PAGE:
Heat Problem with a Turbine Sprayer
Solvent-borne finish application problems are traced to the turbine air supply: heat generated in the turbine is making the finish flash off before it hits the wood. November 13, 2005
I decided to try one of these Turbinaire systems. It's the 1235 and I got it really cheap (relatively speaking) when I was in the sates about a year ago. I have done quite a bit of reading at WOODWEB, and it sounds like some people are getting great finishes with turbine systems.
I am trying to spray SW cab acrylic lacquer and I cannot get a decent finish. The finish has been thinned, different needles, fluid tip, and air caps tried, the air volume to the gun adjusted, fluid volume, etc.
At first I thought it was just orange peel, but I am starting to think that the fluid is not atomizing enough. Only other thing I can think of is to thin it more, and now I am really worried about blushing.
I have run the turbine at full blast and it has gotten better, but it is still not acceptable. I get better results with a cheap arse conventional gun and compressor. Anybody have tips, or should I just assume that this thing is going to be used for only latex paint? Can't wait to try that (shrug).
I'm not an expert on solvent borne finishes, but my guess is that the warm air of the turbine is making the solvent flash off before the lacquer hits the wood, so the lacquer is semi-dry before it makes it to the surface. This can be a problem with any turbine. You can try making the hose longer. This will allow the air to cool before it gets to the gun. A cheap way to do this is to use garden hose. If it works out, then you can get the more expensive air hose from the manufacturer.
Instead of using thinner, try some retarder. With the hot air from the turbine (as stated above), it may affect the finish before it gets to the substrate.
From the original questioner:
Thanks for the quick responses. Thought of this possibility, also. This unit does have the 5' heavy duty hose whip, but maybe the damn thing just doesn't work and it's still too hot.
Here in the Bahamas, I do not have access to retarders. Might be able to get a retarder for an automotive finish, but I really don't want to play with something I haven't done before. I have read a lot about adding MAK to the lacquer. Will this work and slow down the flash time to allow the lacquer to flow?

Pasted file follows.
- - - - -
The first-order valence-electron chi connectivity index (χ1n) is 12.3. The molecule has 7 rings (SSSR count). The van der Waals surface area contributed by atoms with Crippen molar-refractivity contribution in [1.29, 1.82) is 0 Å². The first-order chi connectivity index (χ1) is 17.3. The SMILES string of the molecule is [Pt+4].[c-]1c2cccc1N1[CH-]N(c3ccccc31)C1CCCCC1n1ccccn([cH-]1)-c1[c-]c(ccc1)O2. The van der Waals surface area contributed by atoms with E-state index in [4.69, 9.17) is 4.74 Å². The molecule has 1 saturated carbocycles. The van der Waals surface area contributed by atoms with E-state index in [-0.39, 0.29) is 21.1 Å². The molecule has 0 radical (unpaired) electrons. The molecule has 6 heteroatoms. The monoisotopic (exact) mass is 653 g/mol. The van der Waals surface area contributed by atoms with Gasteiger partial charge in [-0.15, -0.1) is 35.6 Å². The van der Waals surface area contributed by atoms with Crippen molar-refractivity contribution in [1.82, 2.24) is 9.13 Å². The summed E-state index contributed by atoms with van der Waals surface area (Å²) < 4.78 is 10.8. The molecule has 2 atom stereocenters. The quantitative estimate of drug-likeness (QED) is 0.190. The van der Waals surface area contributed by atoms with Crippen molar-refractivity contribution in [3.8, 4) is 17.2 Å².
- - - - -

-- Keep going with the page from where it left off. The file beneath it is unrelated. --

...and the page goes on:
Add MAK. It is a good retarder and it will lower your viscosity as well, because it is also a strong solvent for lacquer.
I pull my turbine out when I am spraying oil-based stains or paint, or polyurethane. This is one of the drawbacks/advantages of this unit. The heat from the turbine causes the material to flash. Bad for lacquer, good for oil-base. I used a 15' hose and still have heated air at the gun. You might consider spraying with your other guns if you got good results. A retarder will thin the material. In essence, more coats for the same build.
From the original questioner:
Thanks for all the help, but I give up. I have now spent four or five days trying to dial this thing in, and I can't seem to get it. I have had up to 35' of hose on the unit and it is still not right. I have gotten it a lot better, but not anywhere near perfect. I am going to buy a brand new conventional gun just to spray this job. I have a 2qt. pressure pot that came with this unit, and I think I am going to look into buying a decent gun to use with the pressure pot. I can't see using the turbine with it because it will just be the same problem.
You bought the wrong type turbine. You should have bought an Accuspray - they have the best gun around. They don't heat up your finish.